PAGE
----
Flor⁠i⁠da’s School Cho⁠i⁠ce Hurdle

By: The James Madison Institute / January 24, 2012

The James Madison Institute


January 24, 2012

By Bob Sanchez, JMI Policy Director
Posted January 24, 2012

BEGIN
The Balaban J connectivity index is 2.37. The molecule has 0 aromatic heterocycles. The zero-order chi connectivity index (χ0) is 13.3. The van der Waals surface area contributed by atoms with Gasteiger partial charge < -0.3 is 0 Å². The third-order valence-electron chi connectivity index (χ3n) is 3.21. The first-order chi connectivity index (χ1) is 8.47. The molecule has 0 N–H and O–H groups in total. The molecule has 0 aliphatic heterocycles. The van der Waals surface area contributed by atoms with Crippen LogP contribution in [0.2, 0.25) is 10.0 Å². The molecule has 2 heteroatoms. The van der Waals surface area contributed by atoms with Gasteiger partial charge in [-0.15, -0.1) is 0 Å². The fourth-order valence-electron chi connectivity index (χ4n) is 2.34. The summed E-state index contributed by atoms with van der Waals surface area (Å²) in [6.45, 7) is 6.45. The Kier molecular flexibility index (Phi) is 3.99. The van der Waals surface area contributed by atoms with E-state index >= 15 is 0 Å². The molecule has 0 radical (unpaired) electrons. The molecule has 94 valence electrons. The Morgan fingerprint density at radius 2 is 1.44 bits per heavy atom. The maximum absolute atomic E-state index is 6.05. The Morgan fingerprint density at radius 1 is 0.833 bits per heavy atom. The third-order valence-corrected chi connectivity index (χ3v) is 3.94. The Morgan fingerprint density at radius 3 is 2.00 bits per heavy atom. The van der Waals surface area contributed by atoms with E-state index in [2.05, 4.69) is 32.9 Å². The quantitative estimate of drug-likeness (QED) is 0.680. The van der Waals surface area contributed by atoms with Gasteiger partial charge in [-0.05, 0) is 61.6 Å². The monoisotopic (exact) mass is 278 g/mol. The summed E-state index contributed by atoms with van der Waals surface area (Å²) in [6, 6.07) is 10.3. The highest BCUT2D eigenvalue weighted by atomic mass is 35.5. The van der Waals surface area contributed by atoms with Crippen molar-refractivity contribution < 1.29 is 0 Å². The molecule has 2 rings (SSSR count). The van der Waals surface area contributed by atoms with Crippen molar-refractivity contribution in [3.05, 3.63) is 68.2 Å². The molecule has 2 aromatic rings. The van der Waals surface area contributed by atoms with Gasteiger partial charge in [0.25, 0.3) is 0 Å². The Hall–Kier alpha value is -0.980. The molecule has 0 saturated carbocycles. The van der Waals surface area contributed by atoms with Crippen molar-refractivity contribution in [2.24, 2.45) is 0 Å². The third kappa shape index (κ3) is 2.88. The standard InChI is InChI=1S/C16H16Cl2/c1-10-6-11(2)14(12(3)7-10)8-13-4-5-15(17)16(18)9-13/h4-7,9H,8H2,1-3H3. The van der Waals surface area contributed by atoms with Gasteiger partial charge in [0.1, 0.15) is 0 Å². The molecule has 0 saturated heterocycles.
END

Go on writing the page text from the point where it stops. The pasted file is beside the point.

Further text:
With bipartisan support, parents in many states are winning an enhanced right to choose the schools that they believe will not only give their children the best chance to succeed academically, but will also surround their children in a safe and nurturing environment rather than a battle zone. In honor of National School Choice Week (Jan. 22-28), the Friedman Foundation for Educational Choice has chronicled these successes in a new edition of its annual progress report, ABCs of School Choice. The Foundation describes the publication as “the comprehensive guide to school choice programs throughout the United States.”In a press release, the Foundation’s President/CEO Robert Enlow observes that “When it comes to school choice, the tide of reform is rising. Last year we saw unprecedented progress for school choice, and as 2012 kicks off with National School Choice Week, we expect this year to be just as successful.” Unfortunately, the very success of the school choice movement has stirred a pushback from opponents, notably the teachers unions. In particular they’ve been filing lawsuits against voucher programs that enable parents to choose any school, public or private, faith-based or strictly secular.One weapon they’re using is the so-called Blaine Amendment, which appears in the state constitutions of Florida and 36 other states. Even though the U.S. Supreme Court ruled in Zelman v. Simmons-Harris that voucher programs enabling pupils to attend private schools – including those operated by religious organizations – do not violate the U.S. Constitution, some states’ interpretations of the Blaine Amendment could stand in the way of school choice. So it’s instructive to note the embarrassing origins of the Blaine Amendment. Herewith a bit of history that I recounted in an op-ed column recently published in the Tallahassee Democrat:   The amendment “was named for James G. Blaine of Maine, 1884’s GOP presidential nominee. He narrowly lost to Grover Cleveland after an especially divisive campaign. It famously included a Blaine supporter’s quip that the Democrats were the party of ‘rum, Romanism, and rebellion.’ The ‘Romanism’ was an obvious attempt to harness the anti-Catholic calumny that Catholics owed more loyalty to the pope than to theU.S.   “The Blaine Amendment almost became a part of the U.S. Constitution, passing in the U.S. House in 1875, when Blaine was Speaker, but failing in the Senate. Unfortunately, 37 states – including Florida– soon incorporated the Blaine wording into their state constitutions as a wave of immigrants from Catholic countries fed an anti-Catholic backlash.“Of course, the Blaine Amendment’s wording offers no clue as to its origins in religious bigotry. Instead, it sounds like a mere expansion of the U.S. Constitution’s provision forbidding an establishment of religion. In Florida’s Constitution it reads, ‘No revenue of the state or any political subdivision or agency thereof shall ever be taken from the public treasury directly or indirectly in aid of any church, sect, or religious denomination or in aid of any sectarian institution.’“The 2011 Florida Legislature passed a resolution for a constitutional amendment to remove this relic of post-Civil War bigotry from Florida’s Constitution. The proposal may be on the ballot next November so Floridians may vote on it – or maybe not. Ironically, the Florida Education Association and other groups that have blasted the Legislature for allegedly trying to ‘suppress the vote’ now want to go well beyond suppressing the vote; they want to totally block a vote on this proposal…. Thus far they’ve succeeded in getting a Tallahassee circuit judge to toss the measure off the ballot because they deemed its wording “misleading.” This triggered a new process wherein Florida’s attorney general got a chance to do a rewrite, and she did.“Meanwhile, what the teachers unions apparently fear is that removing this wording from Florida’s Constitution might clear the way for more school vouchers, allowing parents to send their kids to schools whose teachers aren’t necessarily unionized. What a shame that the main impetus for keeping this relic of post-Civil War anti-Catholic bigotry in Florida’s Constitution is coming from a union purporting to represent the people who teach our kids.”The Florida Supreme Court will ultimately decide whether Florida voters will get a chance in November to delete the Blaine Amendment from the state Constitution. If that happens, then Floridians will have more reason to celebrate when School Choice Week rolls around next year.